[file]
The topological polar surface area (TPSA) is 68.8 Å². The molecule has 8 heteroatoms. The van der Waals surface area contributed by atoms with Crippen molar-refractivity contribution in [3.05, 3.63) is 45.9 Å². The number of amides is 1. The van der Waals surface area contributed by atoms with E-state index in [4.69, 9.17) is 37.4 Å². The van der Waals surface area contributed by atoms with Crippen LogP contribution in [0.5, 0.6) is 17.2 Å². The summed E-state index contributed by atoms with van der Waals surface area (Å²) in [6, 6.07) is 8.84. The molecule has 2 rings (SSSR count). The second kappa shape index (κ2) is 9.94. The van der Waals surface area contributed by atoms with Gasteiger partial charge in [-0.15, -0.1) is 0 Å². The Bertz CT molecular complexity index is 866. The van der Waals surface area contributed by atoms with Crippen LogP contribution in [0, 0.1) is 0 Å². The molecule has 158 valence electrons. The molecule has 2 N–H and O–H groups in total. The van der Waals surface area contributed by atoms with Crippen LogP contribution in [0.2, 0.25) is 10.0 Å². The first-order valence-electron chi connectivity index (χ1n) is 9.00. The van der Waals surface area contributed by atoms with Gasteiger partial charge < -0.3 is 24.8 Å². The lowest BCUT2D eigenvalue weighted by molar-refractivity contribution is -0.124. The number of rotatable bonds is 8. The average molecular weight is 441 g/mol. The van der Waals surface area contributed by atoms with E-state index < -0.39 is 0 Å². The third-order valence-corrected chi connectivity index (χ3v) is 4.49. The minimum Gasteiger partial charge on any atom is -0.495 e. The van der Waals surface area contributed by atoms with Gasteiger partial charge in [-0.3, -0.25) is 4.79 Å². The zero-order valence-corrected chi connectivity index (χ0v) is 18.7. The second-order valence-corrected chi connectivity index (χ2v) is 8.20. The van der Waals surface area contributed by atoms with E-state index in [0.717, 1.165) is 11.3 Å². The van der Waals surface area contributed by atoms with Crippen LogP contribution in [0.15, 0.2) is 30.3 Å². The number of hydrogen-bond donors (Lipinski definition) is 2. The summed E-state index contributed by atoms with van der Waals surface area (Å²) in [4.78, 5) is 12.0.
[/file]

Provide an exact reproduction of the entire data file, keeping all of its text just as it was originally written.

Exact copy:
The topological polar surface area (TPSA) is 68.8 Å². The molecule has 8 heteroatoms. The van der Waals surface area contributed by atoms with Crippen molar-refractivity contribution in [3.05, 3.63) is 45.9 Å². The number of amides is 1. The van der Waals surface area contributed by atoms with E-state index in [4.69, 9.17) is 37.4 Å². The van der Waals surface area contributed by atoms with Crippen LogP contribution in [0.5, 0.6) is 17.2 Å². The summed E-state index contributed by atoms with van der Waals surface area (Å²) in [6, 6.07) is 8.84. The molecule has 2 rings (SSSR count). The second kappa shape index (κ2) is 9.94. The van der Waals surface area contributed by atoms with Gasteiger partial charge in [-0.15, -0.1) is 0 Å². The Bertz CT molecular complexity index is 866. The van der Waals surface area contributed by atoms with Crippen LogP contribution in [0, 0.1) is 0 Å². The molecule has 158 valence electrons. The molecule has 2 N–H and O–H groups in total. The van der Waals surface area contributed by atoms with Crippen LogP contribution in [0.2, 0.25) is 10.0 Å². The first-order valence-electron chi connectivity index (χ1n) is 9.00. The van der Waals surface area contributed by atoms with Gasteiger partial charge < -0.3 is 24.8 Å². The lowest BCUT2D eigenvalue weighted by molar-refractivity contribution is -0.124. The number of rotatable bonds is 8. The average molecular weight is 441 g/mol. The van der Waals surface area contributed by atoms with E-state index < -0.39 is 0 Å². The third-order valence-corrected chi connectivity index (χ3v) is 4.49. The minimum Gasteiger partial charge on any atom is -0.495 e. The van der Waals surface area contributed by atoms with Gasteiger partial charge in [-0.3, -0.25) is 4.79 Å². The zero-order valence-corrected chi connectivity index (χ0v) is 18.7. The second-order valence-corrected chi connectivity index (χ2v) is 8.20. The van der Waals surface area contributed by atoms with E-state index in [0.717, 1.165) is 11.3 Å². The van der Waals surface area contributed by atoms with Crippen LogP contribution in [0.15, 0.2) is 30.3 Å². The number of hydrogen-bond donors (Lipinski definition) is 2. The summed E-state index contributed by atoms with van der Waals surface area (Å²) in [4.78, 5) is 12.0.